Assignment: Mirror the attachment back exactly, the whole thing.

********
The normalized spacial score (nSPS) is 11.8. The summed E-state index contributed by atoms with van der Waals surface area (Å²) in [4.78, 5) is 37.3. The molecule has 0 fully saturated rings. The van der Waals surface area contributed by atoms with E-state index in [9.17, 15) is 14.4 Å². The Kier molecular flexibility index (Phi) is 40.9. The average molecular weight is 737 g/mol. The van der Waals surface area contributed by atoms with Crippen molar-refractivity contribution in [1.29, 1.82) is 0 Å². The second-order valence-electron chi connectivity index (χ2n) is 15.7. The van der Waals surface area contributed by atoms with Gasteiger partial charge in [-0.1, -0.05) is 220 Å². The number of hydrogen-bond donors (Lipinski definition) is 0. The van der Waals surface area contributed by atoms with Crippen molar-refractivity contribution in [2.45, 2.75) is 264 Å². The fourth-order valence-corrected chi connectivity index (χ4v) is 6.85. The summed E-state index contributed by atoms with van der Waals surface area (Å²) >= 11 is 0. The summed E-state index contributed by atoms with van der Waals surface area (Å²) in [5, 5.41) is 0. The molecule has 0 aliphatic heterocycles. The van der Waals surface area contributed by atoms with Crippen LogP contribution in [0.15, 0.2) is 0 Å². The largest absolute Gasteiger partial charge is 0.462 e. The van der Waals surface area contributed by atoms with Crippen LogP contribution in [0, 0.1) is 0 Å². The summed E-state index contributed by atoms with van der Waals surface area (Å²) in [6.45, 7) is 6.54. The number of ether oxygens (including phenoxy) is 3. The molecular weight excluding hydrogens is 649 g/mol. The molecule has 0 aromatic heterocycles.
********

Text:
The normalized spacial score (nSPS) is 11.8. The summed E-state index contributed by atoms with van der Waals surface area (Å²) in [4.78, 5) is 37.3. The molecule has 0 fully saturated rings. The van der Waals surface area contributed by atoms with E-state index in [9.17, 15) is 14.4 Å². The Kier molecular flexibility index (Phi) is 40.9. The average molecular weight is 737 g/mol. The van der Waals surface area contributed by atoms with Crippen molar-refractivity contribution in [1.29, 1.82) is 0 Å². The second-order valence-electron chi connectivity index (χ2n) is 15.7. The van der Waals surface area contributed by atoms with Gasteiger partial charge in [-0.1, -0.05) is 220 Å². The number of hydrogen-bond donors (Lipinski definition) is 0. The van der Waals surface area contributed by atoms with Crippen molar-refractivity contribution in [2.45, 2.75) is 264 Å². The fourth-order valence-corrected chi connectivity index (χ4v) is 6.85. The summed E-state index contributed by atoms with van der Waals surface area (Å²) >= 11 is 0. The summed E-state index contributed by atoms with van der Waals surface area (Å²) in [5, 5.41) is 0. The molecule has 0 aliphatic heterocycles. The van der Waals surface area contributed by atoms with Crippen LogP contribution in [0.15, 0.2) is 0 Å². The largest absolute Gasteiger partial charge is 0.462 e. The van der Waals surface area contributed by atoms with Crippen LogP contribution in [0, 0.1) is 0 Å². The summed E-state index contributed by atoms with van der Waals surface area (Å²) in [6.45, 7) is 6.54. The number of ether oxygens (including phenoxy) is 3. The molecular weight excluding hydrogens is 649 g/mol. The molecule has 0 aromatic heterocycles.